CIVIC CENTER — Providing city workers with the same labor deal teachers got would cost taxpayers $19.6 billion over the next seven years — a price tag $2 billion above the figure offerred by Mayor Bill de Blasio’s administration, according to City Comptroller Scott Stringer.
But healthcare savings touted by the de Blasio administration should cut the cost down $7.3 billion over seven years, Stringer said during an analysis of de Blasio’s $74 billion executive budget Wednesday.
“The health care system has not been looked at in decades,” Stringer said. “What we have here now, is, obviously, labor, incentivized to identify savings, [and] a mayor who has to protect the integrity of the four-year financial plan.
“I think you do have a perfect storm to monitor those healthcare costs.”
The budget review comes less than a month after de Blasio's office was convinced to change its budgeting practices over concerns raised by Stringer's office.
Stringer’s estimates include costs, such as the impact of the raises on pension costs, that de Blasio’s projections don’t fully capture, both the mayor and comptroller’s offices said.
However, Stringer’s total costs for the labor deal — with the savings the mayor’s office are promising — comes in slightly below de Blasio’s estimated cost, according to the mayor’s office.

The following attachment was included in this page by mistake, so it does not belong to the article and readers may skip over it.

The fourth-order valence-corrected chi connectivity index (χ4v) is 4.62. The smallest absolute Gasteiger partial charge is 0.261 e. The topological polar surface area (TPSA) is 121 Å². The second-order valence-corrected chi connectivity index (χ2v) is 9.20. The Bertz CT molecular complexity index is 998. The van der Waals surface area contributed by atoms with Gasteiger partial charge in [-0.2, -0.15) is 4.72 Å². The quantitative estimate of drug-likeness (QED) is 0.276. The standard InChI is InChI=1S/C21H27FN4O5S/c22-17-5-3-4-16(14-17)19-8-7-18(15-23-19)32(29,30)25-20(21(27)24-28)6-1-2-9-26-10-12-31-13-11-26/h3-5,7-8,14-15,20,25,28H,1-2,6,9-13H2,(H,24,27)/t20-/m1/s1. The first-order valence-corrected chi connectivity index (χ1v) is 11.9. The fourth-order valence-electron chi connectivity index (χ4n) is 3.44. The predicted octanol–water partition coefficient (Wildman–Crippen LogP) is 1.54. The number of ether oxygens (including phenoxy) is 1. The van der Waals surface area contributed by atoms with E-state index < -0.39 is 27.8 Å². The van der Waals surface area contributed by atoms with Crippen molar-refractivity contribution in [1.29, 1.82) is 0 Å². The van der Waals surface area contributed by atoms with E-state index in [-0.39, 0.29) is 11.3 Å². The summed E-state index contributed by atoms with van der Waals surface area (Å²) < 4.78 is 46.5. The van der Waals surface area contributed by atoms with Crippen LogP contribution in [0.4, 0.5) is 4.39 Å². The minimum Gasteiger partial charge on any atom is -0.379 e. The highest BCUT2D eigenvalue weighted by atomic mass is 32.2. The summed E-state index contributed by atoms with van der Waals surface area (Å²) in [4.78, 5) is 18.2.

In a response to the comptroller, city budget spokeswoman Amy Spitalnick said in a statement that the mayor’s budget “paints an accurate picture of the cost of a labor settlement.”
Stringer praised the potential agreement, saying the city deserved credit for setting the table for settling the city’s outstanding labor contracts with the UFT deal announced last month.
Stringer also projected smaller budget gaps over the next four years than de Blasio’s estimate — for example, just under a billion in fiscal year 2018, versus the mayor’s $3.1 billion expected hole. Overall, Stringer’s estimates included $5.4 billion in additional funds not seen in de Blasio’s budget, driven by higher personal income and property tax receipts.
“I think this economy is getting better, but we also have to be cautious [and] maintain our fiscal integrity,” Stringer said.
Spitalnick said the mayor’s larger gaps “realistically acknowledges the risks facing the city.”
“Neighboring states like New Jersey, which have over-projected revenue and now face huge deficits, make clear the importance of caution,” she said.
Beyond the labor deal, Stringer promised to proactively find ways to extract savings out of city agencies through his auditing powers. Pushing for efficiencies in city agencies could save the city hundreds of millions of dollars, and was necessary to keep the financial health of the city intact.
“If city agencies won’t do this, as comptroller, we’re going to go through agencies and help them identify inefficiencies,” he said.
While the comptroller’s tone was overall positive towards the mayor’s first budget, Stringer did raise a note of concern over the city’s job growth, which he said created a long-term forecast for the city of “partly sunny, partly cloudy.”
Job growth has been slowing in the city since early 2011, and the types of jobs that are created are increasingly low-wage jobs, posing a threat in the future to the city’s financial security.
“This is a trend we’ve got to reverse,” Stringer said.